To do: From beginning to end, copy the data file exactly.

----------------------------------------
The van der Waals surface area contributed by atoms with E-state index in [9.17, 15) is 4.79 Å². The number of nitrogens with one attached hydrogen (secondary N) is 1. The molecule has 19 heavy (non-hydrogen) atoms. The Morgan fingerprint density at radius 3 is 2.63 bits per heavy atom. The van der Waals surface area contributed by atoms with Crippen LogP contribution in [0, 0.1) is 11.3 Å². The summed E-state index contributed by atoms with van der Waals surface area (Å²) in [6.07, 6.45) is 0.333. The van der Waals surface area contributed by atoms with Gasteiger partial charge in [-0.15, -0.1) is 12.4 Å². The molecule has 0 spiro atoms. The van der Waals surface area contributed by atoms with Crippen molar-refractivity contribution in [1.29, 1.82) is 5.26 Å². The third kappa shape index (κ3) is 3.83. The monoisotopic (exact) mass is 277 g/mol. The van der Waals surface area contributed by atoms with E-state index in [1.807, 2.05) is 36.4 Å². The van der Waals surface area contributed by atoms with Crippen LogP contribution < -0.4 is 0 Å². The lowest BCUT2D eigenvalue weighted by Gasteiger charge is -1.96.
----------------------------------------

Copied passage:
The van der Waals surface area contributed by atoms with E-state index in [9.17, 15) is 4.79 Å². The number of nitrogens with one attached hydrogen (secondary N) is 1. The molecule has 19 heavy (non-hydrogen) atoms. The Morgan fingerprint density at radius 3 is 2.63 bits per heavy atom. The van der Waals surface area contributed by atoms with Crippen LogP contribution in [0, 0.1) is 11.3 Å². The summed E-state index contributed by atoms with van der Waals surface area (Å²) in [6.07, 6.45) is 0.333. The van der Waals surface area contributed by atoms with Gasteiger partial charge in [-0.15, -0.1) is 12.4 Å². The molecule has 0 spiro atoms. The van der Waals surface area contributed by atoms with Crippen molar-refractivity contribution in [1.29, 1.82) is 5.26 Å². The third kappa shape index (κ3) is 3.83. The monoisotopic (exact) mass is 277 g/mol. The van der Waals surface area contributed by atoms with E-state index in [1.807, 2.05) is 36.4 Å². The van der Waals surface area contributed by atoms with Crippen LogP contribution < -0.4 is 0 Å². The lowest BCUT2D eigenvalue weighted by Gasteiger charge is -1.96.